We Suck at Self Evaluating
Why is it that we do a better job at predicting the length of time that a friends relationship will last and grossly overestimate our own? In the book Switch, this truly human error of ours is known as a positive illusion. It turns out the human brain is a positive illusion machine (except of course for Debbie Downer). When it comes to our own decisions and self perceptions most people give themselves top marks. Examples from the book.
- Only 2% of high school students believe their leadership skills are below average
- 94% of college professors report doing above average work
In a study by Elizabeth Newton she tested our self perception and the perceived intelligence of others in a simple game. The game was tappers and listeners. Tappers received a list of 25 well known songs such as Happy Birthday, The Star Spangled Banner, Mary Had a Little Lamb, etc. Their job was to clearly tap out the song with their finger (no humming allowed). The job of the listener was to, well . . . listen and guess what song was being tapped. Between sets of tappers and listeners 120 songs were tapped and the listeners guessed an astonishing 3 songs, or 2.5%. Here is the interesting part, before the tappers began they were asked what percent of the songs do you think you can clearly tap, the tappers guessed they could clearly tap at least 50% of the songs. They predicted listeners being able to decipher one out of every two songs, when in reality they heard one in forty. Tappers could hear the song in their head and felt they were communicating clearly. When the listener couldn’t figure out the song the tappers were probably thinking, “How could you be so stupid. This is so obvious.”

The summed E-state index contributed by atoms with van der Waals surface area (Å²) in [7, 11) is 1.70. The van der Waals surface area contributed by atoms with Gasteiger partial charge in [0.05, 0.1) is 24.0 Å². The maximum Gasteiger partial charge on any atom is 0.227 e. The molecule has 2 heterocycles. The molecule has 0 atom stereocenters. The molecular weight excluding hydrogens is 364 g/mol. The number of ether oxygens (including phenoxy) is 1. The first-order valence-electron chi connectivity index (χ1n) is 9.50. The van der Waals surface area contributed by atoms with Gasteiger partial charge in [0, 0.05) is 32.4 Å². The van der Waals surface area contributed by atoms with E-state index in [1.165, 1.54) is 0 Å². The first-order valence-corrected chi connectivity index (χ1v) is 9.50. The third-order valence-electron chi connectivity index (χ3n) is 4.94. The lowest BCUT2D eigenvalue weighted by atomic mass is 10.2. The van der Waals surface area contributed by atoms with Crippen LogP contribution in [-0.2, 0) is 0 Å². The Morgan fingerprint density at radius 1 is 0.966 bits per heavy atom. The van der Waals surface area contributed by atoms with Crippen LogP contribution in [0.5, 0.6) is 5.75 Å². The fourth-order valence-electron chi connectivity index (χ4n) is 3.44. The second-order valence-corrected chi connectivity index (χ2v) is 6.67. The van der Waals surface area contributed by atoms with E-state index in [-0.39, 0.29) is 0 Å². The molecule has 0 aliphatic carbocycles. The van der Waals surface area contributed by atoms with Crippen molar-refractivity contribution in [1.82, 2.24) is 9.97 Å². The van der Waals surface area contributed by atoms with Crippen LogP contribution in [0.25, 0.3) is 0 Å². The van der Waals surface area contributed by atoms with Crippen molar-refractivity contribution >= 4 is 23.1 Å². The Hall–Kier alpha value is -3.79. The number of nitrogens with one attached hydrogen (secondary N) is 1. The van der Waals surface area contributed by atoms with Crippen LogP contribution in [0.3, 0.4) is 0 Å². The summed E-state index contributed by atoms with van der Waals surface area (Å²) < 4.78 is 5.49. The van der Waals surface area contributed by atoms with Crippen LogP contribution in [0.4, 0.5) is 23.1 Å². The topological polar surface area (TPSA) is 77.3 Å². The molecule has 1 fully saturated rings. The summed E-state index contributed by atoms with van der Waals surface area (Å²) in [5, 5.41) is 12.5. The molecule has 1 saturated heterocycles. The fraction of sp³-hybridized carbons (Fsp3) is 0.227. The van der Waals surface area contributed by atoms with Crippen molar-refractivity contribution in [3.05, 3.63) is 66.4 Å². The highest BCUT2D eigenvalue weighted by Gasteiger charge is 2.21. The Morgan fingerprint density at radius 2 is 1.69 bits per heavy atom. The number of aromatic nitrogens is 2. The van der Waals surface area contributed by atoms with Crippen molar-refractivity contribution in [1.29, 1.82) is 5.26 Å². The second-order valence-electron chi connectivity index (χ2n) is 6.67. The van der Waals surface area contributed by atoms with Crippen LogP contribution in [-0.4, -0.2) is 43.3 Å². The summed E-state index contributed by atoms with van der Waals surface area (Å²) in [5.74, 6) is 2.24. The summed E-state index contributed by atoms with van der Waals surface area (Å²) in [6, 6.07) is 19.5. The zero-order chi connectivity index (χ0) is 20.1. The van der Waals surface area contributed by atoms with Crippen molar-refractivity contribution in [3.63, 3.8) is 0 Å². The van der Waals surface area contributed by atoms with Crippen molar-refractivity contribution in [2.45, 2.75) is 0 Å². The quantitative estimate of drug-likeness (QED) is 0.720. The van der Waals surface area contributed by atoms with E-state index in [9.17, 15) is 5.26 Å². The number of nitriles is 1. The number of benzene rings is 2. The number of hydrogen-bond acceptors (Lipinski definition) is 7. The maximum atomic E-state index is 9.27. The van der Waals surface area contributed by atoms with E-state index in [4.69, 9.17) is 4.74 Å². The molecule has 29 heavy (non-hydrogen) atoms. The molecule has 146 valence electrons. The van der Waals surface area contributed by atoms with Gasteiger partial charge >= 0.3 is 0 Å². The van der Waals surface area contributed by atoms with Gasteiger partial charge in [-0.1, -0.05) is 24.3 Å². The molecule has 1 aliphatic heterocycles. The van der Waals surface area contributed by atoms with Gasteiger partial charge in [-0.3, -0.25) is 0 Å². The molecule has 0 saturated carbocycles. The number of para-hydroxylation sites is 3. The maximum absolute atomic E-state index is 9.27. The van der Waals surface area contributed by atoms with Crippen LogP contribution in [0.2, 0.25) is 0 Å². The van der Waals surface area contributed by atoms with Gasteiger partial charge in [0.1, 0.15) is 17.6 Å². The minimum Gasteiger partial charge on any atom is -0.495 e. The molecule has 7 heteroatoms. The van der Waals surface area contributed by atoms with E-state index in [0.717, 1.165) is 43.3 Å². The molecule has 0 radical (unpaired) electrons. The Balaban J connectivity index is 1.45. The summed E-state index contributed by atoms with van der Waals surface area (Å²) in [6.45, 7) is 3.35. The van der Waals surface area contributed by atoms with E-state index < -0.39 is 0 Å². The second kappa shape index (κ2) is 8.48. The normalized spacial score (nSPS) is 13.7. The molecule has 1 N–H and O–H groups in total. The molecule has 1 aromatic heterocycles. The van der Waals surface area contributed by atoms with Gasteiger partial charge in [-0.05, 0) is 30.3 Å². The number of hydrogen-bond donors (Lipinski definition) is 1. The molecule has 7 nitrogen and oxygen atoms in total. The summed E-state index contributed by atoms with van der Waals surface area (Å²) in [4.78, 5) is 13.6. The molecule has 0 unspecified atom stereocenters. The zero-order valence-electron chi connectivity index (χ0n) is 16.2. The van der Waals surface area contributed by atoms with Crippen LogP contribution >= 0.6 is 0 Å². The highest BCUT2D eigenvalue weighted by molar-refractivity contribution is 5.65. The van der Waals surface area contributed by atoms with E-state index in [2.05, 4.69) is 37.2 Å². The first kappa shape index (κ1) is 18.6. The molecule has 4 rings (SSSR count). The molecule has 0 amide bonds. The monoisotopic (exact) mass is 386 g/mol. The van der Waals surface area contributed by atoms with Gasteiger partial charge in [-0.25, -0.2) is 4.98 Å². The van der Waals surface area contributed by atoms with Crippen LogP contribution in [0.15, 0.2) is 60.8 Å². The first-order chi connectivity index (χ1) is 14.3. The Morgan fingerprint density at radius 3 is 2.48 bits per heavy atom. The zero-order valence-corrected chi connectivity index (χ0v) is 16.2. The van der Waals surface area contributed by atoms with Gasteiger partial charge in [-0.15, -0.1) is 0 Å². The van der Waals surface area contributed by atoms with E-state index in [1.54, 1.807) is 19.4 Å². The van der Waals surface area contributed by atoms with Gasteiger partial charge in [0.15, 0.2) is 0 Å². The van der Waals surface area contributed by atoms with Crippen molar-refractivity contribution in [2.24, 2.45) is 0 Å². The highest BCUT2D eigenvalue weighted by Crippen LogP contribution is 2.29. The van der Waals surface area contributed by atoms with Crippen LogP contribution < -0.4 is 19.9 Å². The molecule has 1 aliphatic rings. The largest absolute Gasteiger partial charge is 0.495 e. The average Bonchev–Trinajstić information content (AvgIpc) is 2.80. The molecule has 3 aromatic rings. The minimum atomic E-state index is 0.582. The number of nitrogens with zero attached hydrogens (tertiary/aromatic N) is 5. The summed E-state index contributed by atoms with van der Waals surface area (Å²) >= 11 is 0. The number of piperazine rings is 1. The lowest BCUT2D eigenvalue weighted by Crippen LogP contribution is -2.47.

What’s the point? When we are trying to bring about change in our lives we can be very reluctant to change because of our established self perception. Harvard business professors have noted that in the absence of dire threat people will keep doing what they’ve always done. Most people have to be convinced and clearly see their house of cards is about to fall before they are willing to consider change.
Shrink The Change
The idea of shrinking the change is using mental tricks to get us moving on tasks we are reluctant to begin. For example, exercise or budgeting.
Shrinking In Use